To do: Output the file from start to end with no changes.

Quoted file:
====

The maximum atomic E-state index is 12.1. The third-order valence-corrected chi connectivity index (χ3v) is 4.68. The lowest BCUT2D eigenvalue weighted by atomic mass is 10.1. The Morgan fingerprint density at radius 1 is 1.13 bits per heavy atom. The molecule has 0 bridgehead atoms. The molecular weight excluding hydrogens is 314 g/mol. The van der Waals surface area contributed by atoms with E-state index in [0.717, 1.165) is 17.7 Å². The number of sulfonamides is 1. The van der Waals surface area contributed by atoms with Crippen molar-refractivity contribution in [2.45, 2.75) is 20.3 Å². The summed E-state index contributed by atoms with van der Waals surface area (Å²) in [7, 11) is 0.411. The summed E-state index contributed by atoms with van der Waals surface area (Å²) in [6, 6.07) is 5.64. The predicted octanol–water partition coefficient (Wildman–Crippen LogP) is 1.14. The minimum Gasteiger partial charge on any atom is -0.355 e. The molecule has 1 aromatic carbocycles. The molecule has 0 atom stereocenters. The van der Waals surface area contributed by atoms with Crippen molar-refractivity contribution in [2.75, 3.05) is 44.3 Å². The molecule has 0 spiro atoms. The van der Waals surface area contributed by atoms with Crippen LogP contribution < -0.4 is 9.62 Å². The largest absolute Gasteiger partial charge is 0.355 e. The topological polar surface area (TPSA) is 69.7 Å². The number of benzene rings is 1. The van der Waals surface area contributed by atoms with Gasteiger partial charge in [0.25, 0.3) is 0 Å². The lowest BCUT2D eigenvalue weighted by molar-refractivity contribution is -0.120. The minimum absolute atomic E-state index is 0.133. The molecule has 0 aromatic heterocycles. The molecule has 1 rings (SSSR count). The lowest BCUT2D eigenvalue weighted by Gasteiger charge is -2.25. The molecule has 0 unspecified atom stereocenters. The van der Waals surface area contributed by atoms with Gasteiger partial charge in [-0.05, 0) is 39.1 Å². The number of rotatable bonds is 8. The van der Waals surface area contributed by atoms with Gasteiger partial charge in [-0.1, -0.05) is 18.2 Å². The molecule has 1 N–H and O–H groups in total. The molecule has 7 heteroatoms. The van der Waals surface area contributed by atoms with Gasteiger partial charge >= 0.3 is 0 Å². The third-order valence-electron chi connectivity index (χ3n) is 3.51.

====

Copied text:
The maximum atomic E-state index is 12.1. The third-order valence-corrected chi connectivity index (χ3v) is 4.68. The lowest BCUT2D eigenvalue weighted by atomic mass is 10.1. The Morgan fingerprint density at radius 1 is 1.13 bits per heavy atom. The molecule has 0 bridgehead atoms. The molecular weight excluding hydrogens is 314 g/mol. The van der Waals surface area contributed by atoms with E-state index in [0.717, 1.165) is 17.7 Å². The number of sulfonamides is 1. The van der Waals surface area contributed by atoms with Crippen molar-refractivity contribution in [2.45, 2.75) is 20.3 Å². The summed E-state index contributed by atoms with van der Waals surface area (Å²) in [7, 11) is 0.411. The summed E-state index contributed by atoms with van der Waals surface area (Å²) in [6, 6.07) is 5.64. The predicted octanol–water partition coefficient (Wildman–Crippen LogP) is 1.14. The minimum Gasteiger partial charge on any atom is -0.355 e. The molecule has 1 aromatic carbocycles. The molecule has 0 atom stereocenters. The van der Waals surface area contributed by atoms with Crippen molar-refractivity contribution in [2.75, 3.05) is 44.3 Å². The molecule has 0 spiro atoms. The van der Waals surface area contributed by atoms with Crippen LogP contribution < -0.4 is 9.62 Å². The largest absolute Gasteiger partial charge is 0.355 e. The topological polar surface area (TPSA) is 69.7 Å². The number of benzene rings is 1. The van der Waals surface area contributed by atoms with Gasteiger partial charge in [0.25, 0.3) is 0 Å². The lowest BCUT2D eigenvalue weighted by molar-refractivity contribution is -0.120. The minimum absolute atomic E-state index is 0.133. The molecule has 0 aromatic heterocycles. The molecule has 1 rings (SSSR count). The lowest BCUT2D eigenvalue weighted by Gasteiger charge is -2.25. The molecule has 0 unspecified atom stereocenters. The van der Waals surface area contributed by atoms with Gasteiger partial charge in [-0.05, 0) is 39.1 Å². The number of rotatable bonds is 8. The van der Waals surface area contributed by atoms with Gasteiger partial charge in [-0.1, -0.05) is 18.2 Å². The molecule has 1 N–H and O–H groups in total. The molecule has 7 heteroatoms. The van der Waals surface area contributed by atoms with Gasteiger partial charge >= 0.3 is 0 Å². The third-order valence-electron chi connectivity index (χ3n) is 3.51.